Analyses of other SD mutants suggest another mechanism of photooxidative stress, as several mutants have been linked to a compromised Chl catabolic pathway. The Arabidopsis accelerated cell death mutants pheophorbide a oxygenase 1 (pao1) and accelerated cell death 1 (acd1-1) lack functional pheophorbide a oxygenase (PaO; Tanaka et al., 2003; Pružinskáet al., 2005), the monooxygenase that cleaves the macrocycle of the Chl catabolite pheophorbide a (Pheide), resulting in the loss of green colour (Hörtensteiner et al., 1998). The SD phenotype in acd1 leaves is light-dependent (Greenberg & Ausubel, 1993), as is the similar phenotype in the maize (Zea mays) lethal leaf spot 1 (lls1) mutant (Gray et al., 2002). The Lls1 gene is the maize homologue of Acd1, and also encodes PaO. Similarly, Spassieva & Hille (2002) produced a light-dependent SD phenotype in tomato (Solanum lycopersicum) by viral-induced gene silencing of the tomato Lls1 homologue. The acd2 mutant of Arabidopsis is deficient in red Chl catabolite reductase (RCCR), the enzyme that converts the red product of PaO action to a fluorescent but colourless intermediate (Wüthrich et al., 2000), and production of SD lesions in acd2 plants is light-dependent (Mach et al., 2001). Upon light excitation, Chl can be converted to the triplet state (3P680*), which ultimately transfers its energy to the ground state of molecular oxygen to generate 1O2 (Apel & Hirt, 2004). Release of the pigments from the light-harvesting complexes removes Chl and Chl catabolites from quenching carotenoids and may initiate considerable oxidative damage (Triantaphylides & Havaux, 2009). The Arabidopsis protein fluorescent (FLU) and its barley (Hordeum vulgare) orthologue Tigrina have been shown to play vital roles in the regulation of tetrapyrrole biosynthesis (Meskauskiene et al., 2001; Lee et al., 2003; Triantaphylides & Havaux, 2009). Overaccumulation of protochlorophyllide in flu and tigrina leads to light-induced cell death directly associated with singlet oxygen generation (Triantaphylides & Havaux, 2009). Flu-initiated cell death has been linked to two chloroplast-located proteins, EXECUTER 1 and 2, which mediate retrograde chloroplastic signalling to the nucleus (Wagner et al., 2004; Lee et al., 2007). The nuclear-encoded cell death mechanisms initiated via a chloroplast-located 1O2–EXECUTER1/2 pathway remain to be defined, but may involve products of lipid peroxidation (Triantaphylides & Havaux, 2009).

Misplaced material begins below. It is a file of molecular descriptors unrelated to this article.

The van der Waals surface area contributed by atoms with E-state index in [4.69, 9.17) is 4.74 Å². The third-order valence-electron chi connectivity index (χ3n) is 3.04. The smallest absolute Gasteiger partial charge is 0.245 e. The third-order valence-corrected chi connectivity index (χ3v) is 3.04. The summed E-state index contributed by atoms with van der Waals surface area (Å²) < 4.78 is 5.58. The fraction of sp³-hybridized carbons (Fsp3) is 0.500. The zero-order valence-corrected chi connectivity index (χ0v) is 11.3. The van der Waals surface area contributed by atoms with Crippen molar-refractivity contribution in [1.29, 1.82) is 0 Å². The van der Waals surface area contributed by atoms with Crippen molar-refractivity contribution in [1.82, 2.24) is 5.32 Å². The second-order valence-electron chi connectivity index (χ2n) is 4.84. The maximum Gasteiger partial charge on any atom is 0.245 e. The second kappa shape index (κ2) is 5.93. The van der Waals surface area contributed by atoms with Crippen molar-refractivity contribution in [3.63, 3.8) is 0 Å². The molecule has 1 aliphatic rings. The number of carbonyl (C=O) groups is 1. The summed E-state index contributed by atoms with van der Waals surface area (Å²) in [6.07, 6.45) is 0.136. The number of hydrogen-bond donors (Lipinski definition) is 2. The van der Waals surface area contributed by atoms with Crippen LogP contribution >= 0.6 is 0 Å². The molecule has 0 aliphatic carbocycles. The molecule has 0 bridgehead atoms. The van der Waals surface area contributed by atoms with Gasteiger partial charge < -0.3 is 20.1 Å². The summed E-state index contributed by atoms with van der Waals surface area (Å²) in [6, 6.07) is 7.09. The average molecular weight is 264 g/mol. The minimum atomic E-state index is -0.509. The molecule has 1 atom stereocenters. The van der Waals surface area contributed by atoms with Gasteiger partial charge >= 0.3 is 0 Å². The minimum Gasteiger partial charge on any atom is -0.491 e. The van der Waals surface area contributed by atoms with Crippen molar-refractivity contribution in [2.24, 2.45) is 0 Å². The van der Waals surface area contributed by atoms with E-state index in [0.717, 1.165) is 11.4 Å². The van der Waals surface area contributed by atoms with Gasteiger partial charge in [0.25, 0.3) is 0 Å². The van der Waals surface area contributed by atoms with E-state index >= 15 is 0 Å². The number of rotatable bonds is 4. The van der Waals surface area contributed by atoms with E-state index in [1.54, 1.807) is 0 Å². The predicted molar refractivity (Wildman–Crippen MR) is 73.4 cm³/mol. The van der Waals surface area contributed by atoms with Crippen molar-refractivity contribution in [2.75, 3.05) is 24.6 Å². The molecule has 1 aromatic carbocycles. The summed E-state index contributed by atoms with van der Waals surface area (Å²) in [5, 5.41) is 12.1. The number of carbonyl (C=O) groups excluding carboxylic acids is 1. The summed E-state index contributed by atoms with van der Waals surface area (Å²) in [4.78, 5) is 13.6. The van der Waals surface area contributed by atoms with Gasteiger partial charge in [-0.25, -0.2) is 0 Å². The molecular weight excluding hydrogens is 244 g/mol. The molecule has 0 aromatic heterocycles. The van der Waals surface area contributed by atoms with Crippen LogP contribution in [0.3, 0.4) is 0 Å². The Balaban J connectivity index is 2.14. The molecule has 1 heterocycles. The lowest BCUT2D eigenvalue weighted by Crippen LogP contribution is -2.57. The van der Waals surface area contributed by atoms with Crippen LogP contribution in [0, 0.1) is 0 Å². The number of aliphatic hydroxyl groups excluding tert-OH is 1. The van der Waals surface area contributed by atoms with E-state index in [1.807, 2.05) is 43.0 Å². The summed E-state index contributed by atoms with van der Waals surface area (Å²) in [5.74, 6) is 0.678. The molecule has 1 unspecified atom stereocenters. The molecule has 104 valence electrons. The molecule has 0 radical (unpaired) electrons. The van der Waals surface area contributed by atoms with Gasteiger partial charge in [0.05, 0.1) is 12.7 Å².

The staygreen (SGR) mutation was originally identified in Festuca pratensis (Thomas & Stoddart, 1975) and was subsequently shown to affect the Festuca homologue of Mendel’s I locus (Armstead et al., 2007). Orthologous genes have been found in rice (Oryza sativa), pea (Pisum sativum) and Arabidopsis and have been designated STAY-GREEN (SGR; Jiang et al., 2007; Park et al., 2007; Sato et al., 2007). Mutations within SGR result in a ‘cosmetic’ staygreen phenotype in which photosynthetic competence progressively declines identically to that of wild type during leaf senescence, but without the decline in Chl content that normally parallels it. While the majority of leaf proteins, including Rubisco, decline at the normal rate during senescence in SGR plants, Chl-associated plastid proteins are preferentially retained in the mutant, indicating overall failure to dismantle Chl–protein complexes in plants lacking functional SGR. Analysis of SGR mutants in pea has demonstrated delayed reduction of maximal PSII fluorescence yield (Fv/Fm) and PSII degradation during senescence, supporting a role for SGR in the disassembly of PSII (Aubry et al., 2008). The SGR protein sequence is highly conserved across all higher plants investigated, but its function is as yet uncertain.